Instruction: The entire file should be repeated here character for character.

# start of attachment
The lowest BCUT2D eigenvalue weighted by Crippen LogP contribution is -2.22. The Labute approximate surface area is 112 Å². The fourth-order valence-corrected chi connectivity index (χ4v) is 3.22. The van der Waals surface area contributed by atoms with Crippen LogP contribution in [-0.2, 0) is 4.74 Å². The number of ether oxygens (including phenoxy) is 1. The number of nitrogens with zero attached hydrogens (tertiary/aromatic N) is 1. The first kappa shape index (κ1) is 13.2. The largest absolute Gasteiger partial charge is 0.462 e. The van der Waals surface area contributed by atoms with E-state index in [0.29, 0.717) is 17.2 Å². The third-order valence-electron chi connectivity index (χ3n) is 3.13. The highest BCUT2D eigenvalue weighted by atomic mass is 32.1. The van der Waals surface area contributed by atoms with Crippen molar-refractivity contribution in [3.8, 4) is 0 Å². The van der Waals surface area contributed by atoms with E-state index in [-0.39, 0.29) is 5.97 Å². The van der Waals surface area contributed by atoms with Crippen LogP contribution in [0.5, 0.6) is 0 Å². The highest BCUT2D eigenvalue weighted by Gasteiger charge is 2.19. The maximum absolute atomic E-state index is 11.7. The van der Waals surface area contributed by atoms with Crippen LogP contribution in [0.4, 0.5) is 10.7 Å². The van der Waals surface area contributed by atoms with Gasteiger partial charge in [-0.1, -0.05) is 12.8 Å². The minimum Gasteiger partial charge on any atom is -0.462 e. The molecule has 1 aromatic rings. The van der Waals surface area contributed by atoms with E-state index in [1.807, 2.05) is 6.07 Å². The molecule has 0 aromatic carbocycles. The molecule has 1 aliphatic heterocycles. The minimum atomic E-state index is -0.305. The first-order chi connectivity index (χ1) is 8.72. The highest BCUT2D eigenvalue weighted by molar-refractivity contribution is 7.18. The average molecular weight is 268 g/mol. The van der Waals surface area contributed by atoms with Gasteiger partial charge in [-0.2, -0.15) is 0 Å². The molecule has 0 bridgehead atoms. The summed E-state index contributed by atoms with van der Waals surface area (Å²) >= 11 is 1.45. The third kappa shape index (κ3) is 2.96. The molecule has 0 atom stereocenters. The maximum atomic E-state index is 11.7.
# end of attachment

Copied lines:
The lowest BCUT2D eigenvalue weighted by Crippen LogP contribution is -2.22. The Labute approximate surface area is 112 Å². The fourth-order valence-corrected chi connectivity index (χ4v) is 3.22. The van der Waals surface area contributed by atoms with Crippen LogP contribution in [-0.2, 0) is 4.74 Å². The number of ether oxygens (including phenoxy) is 1. The number of nitrogens with zero attached hydrogens (tertiary/aromatic N) is 1. The first kappa shape index (κ1) is 13.2. The largest absolute Gasteiger partial charge is 0.462 e. The van der Waals surface area contributed by atoms with E-state index in [0.29, 0.717) is 17.2 Å². The third-order valence-electron chi connectivity index (χ3n) is 3.13. The highest BCUT2D eigenvalue weighted by atomic mass is 32.1. The van der Waals surface area contributed by atoms with Crippen molar-refractivity contribution in [3.8, 4) is 0 Å². The van der Waals surface area contributed by atoms with E-state index in [-0.39, 0.29) is 5.97 Å². The van der Waals surface area contributed by atoms with Crippen LogP contribution in [0.5, 0.6) is 0 Å². The highest BCUT2D eigenvalue weighted by Gasteiger charge is 2.19. The maximum absolute atomic E-state index is 11.7. The van der Waals surface area contributed by atoms with Crippen LogP contribution in [0.4, 0.5) is 10.7 Å². The van der Waals surface area contributed by atoms with Gasteiger partial charge in [-0.1, -0.05) is 12.8 Å². The minimum Gasteiger partial charge on any atom is -0.462 e. The molecule has 1 aromatic rings. The van der Waals surface area contributed by atoms with E-state index in [1.807, 2.05) is 6.07 Å². The molecule has 0 aromatic carbocycles. The molecule has 1 aliphatic heterocycles. The minimum atomic E-state index is -0.305. The first-order chi connectivity index (χ1) is 8.72. The highest BCUT2D eigenvalue weighted by molar-refractivity contribution is 7.18. The average molecular weight is 268 g/mol. The van der Waals surface area contributed by atoms with Gasteiger partial charge in [-0.2, -0.15) is 0 Å². The molecule has 0 bridgehead atoms. The summed E-state index contributed by atoms with van der Waals surface area (Å²) >= 11 is 1.45. The third kappa shape index (κ3) is 2.96. The molecule has 0 atom stereocenters. The maximum atomic E-state index is 11.7.